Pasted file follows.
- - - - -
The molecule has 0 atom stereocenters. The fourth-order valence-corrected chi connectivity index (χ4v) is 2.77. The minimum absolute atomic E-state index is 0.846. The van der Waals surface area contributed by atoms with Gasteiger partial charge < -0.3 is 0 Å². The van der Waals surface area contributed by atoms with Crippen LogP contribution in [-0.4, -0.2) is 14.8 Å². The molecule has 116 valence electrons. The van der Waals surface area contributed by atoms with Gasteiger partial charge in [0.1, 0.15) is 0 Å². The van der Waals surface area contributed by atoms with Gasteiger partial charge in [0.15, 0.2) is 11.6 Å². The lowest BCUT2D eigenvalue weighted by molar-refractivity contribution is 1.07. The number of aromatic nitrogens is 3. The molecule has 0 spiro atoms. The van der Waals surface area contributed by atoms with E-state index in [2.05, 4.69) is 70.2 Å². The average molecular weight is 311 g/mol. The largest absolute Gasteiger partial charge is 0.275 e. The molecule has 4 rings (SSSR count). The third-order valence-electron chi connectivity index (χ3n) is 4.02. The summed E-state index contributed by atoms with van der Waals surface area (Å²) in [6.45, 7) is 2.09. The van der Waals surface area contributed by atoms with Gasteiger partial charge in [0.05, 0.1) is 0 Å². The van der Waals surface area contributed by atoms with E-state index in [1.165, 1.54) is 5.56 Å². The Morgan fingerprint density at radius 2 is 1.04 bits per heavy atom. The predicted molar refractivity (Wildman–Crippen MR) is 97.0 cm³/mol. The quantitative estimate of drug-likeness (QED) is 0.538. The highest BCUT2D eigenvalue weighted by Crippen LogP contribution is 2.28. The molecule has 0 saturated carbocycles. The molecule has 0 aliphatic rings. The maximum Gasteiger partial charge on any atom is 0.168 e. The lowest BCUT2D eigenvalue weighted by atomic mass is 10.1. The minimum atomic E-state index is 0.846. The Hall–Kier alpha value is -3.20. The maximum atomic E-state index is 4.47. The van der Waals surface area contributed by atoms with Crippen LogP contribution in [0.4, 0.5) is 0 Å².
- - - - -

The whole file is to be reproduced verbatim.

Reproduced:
The molecule has 0 atom stereocenters. The fourth-order valence-corrected chi connectivity index (χ4v) is 2.77. The minimum absolute atomic E-state index is 0.846. The van der Waals surface area contributed by atoms with Gasteiger partial charge < -0.3 is 0 Å². The van der Waals surface area contributed by atoms with Crippen LogP contribution in [-0.4, -0.2) is 14.8 Å². The molecule has 116 valence electrons. The van der Waals surface area contributed by atoms with Gasteiger partial charge in [0.1, 0.15) is 0 Å². The van der Waals surface area contributed by atoms with Gasteiger partial charge in [0.15, 0.2) is 11.6 Å². The lowest BCUT2D eigenvalue weighted by molar-refractivity contribution is 1.07. The number of aromatic nitrogens is 3. The molecule has 0 spiro atoms. The van der Waals surface area contributed by atoms with E-state index in [2.05, 4.69) is 70.2 Å². The average molecular weight is 311 g/mol. The largest absolute Gasteiger partial charge is 0.275 e. The molecule has 4 rings (SSSR count). The third-order valence-electron chi connectivity index (χ3n) is 4.02. The summed E-state index contributed by atoms with van der Waals surface area (Å²) in [6.45, 7) is 2.09. The van der Waals surface area contributed by atoms with Gasteiger partial charge in [0.05, 0.1) is 0 Å². The van der Waals surface area contributed by atoms with E-state index in [1.165, 1.54) is 5.56 Å². The Morgan fingerprint density at radius 2 is 1.04 bits per heavy atom. The predicted molar refractivity (Wildman–Crippen MR) is 97.0 cm³/mol. The quantitative estimate of drug-likeness (QED) is 0.538. The highest BCUT2D eigenvalue weighted by Crippen LogP contribution is 2.28. The molecule has 0 saturated carbocycles. The molecule has 0 aliphatic rings. The maximum Gasteiger partial charge on any atom is 0.168 e. The lowest BCUT2D eigenvalue weighted by atomic mass is 10.1. The minimum atomic E-state index is 0.846. The Hall–Kier alpha value is -3.20. The maximum atomic E-state index is 4.47. The van der Waals surface area contributed by atoms with Crippen LogP contribution in [0.4, 0.5) is 0 Å².